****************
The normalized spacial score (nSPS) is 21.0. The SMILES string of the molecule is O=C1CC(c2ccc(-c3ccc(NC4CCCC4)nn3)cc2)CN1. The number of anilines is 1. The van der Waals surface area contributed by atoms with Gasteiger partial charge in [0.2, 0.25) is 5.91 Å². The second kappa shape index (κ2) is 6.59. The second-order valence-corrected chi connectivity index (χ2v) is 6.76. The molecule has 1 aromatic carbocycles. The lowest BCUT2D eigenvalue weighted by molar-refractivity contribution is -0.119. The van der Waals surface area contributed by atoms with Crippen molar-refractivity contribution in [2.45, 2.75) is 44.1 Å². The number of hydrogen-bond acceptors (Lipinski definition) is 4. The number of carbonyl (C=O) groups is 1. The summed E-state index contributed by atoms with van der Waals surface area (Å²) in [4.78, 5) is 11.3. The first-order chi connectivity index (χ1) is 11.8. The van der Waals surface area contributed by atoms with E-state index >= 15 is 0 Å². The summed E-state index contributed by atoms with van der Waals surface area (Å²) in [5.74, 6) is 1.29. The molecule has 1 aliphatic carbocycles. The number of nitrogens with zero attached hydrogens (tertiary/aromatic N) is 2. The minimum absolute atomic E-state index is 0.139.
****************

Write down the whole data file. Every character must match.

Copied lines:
The normalized spacial score (nSPS) is 21.0. The SMILES string of the molecule is O=C1CC(c2ccc(-c3ccc(NC4CCCC4)nn3)cc2)CN1. The number of anilines is 1. The van der Waals surface area contributed by atoms with Gasteiger partial charge in [0.2, 0.25) is 5.91 Å². The second kappa shape index (κ2) is 6.59. The second-order valence-corrected chi connectivity index (χ2v) is 6.76. The molecule has 1 aromatic carbocycles. The lowest BCUT2D eigenvalue weighted by molar-refractivity contribution is -0.119. The van der Waals surface area contributed by atoms with Crippen molar-refractivity contribution in [2.45, 2.75) is 44.1 Å². The number of hydrogen-bond acceptors (Lipinski definition) is 4. The number of carbonyl (C=O) groups is 1. The summed E-state index contributed by atoms with van der Waals surface area (Å²) in [4.78, 5) is 11.3. The first-order chi connectivity index (χ1) is 11.8. The van der Waals surface area contributed by atoms with E-state index >= 15 is 0 Å². The summed E-state index contributed by atoms with van der Waals surface area (Å²) in [5.74, 6) is 1.29. The molecule has 1 aliphatic carbocycles. The number of nitrogens with zero attached hydrogens (tertiary/aromatic N) is 2. The minimum absolute atomic E-state index is 0.139.